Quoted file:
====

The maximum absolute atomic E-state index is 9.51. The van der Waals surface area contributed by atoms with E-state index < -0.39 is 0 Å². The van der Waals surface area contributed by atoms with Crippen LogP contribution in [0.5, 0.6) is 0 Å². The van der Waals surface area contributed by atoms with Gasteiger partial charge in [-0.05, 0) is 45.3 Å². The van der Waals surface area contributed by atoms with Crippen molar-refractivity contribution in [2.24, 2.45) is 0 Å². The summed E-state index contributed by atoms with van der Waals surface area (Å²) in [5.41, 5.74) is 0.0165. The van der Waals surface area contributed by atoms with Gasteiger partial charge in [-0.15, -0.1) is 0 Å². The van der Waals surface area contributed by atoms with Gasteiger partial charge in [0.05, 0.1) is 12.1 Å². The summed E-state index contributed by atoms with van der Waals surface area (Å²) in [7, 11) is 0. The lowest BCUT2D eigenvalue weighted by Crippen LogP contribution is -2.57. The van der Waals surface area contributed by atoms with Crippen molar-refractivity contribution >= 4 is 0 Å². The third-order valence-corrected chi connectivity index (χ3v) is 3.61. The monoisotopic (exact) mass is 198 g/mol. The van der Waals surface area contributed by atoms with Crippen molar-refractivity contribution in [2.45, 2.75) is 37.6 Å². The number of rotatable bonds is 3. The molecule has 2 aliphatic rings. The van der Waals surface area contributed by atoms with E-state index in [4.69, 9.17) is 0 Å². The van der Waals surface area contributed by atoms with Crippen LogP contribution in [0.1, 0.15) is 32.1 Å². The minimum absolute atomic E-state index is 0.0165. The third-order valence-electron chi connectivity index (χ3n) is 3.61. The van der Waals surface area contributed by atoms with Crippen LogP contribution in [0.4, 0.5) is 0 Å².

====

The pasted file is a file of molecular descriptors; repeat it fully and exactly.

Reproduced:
The maximum absolute atomic E-state index is 9.51. The van der Waals surface area contributed by atoms with E-state index < -0.39 is 0 Å². The van der Waals surface area contributed by atoms with Crippen LogP contribution in [0.5, 0.6) is 0 Å². The van der Waals surface area contributed by atoms with Gasteiger partial charge in [-0.05, 0) is 45.3 Å². The van der Waals surface area contributed by atoms with Crippen molar-refractivity contribution in [2.24, 2.45) is 0 Å². The summed E-state index contributed by atoms with van der Waals surface area (Å²) in [5.41, 5.74) is 0.0165. The van der Waals surface area contributed by atoms with Gasteiger partial charge in [-0.15, -0.1) is 0 Å². The van der Waals surface area contributed by atoms with Gasteiger partial charge in [0.05, 0.1) is 12.1 Å². The summed E-state index contributed by atoms with van der Waals surface area (Å²) in [7, 11) is 0. The lowest BCUT2D eigenvalue weighted by Crippen LogP contribution is -2.57. The van der Waals surface area contributed by atoms with Crippen molar-refractivity contribution >= 4 is 0 Å². The third-order valence-corrected chi connectivity index (χ3v) is 3.61. The monoisotopic (exact) mass is 198 g/mol. The van der Waals surface area contributed by atoms with Crippen molar-refractivity contribution in [2.45, 2.75) is 37.6 Å². The number of rotatable bonds is 3. The molecule has 2 aliphatic rings. The van der Waals surface area contributed by atoms with E-state index in [4.69, 9.17) is 0 Å². The van der Waals surface area contributed by atoms with Crippen LogP contribution in [0.1, 0.15) is 32.1 Å². The minimum absolute atomic E-state index is 0.0165. The third-order valence-electron chi connectivity index (χ3n) is 3.61. The van der Waals surface area contributed by atoms with Crippen LogP contribution in [0.4, 0.5) is 0 Å².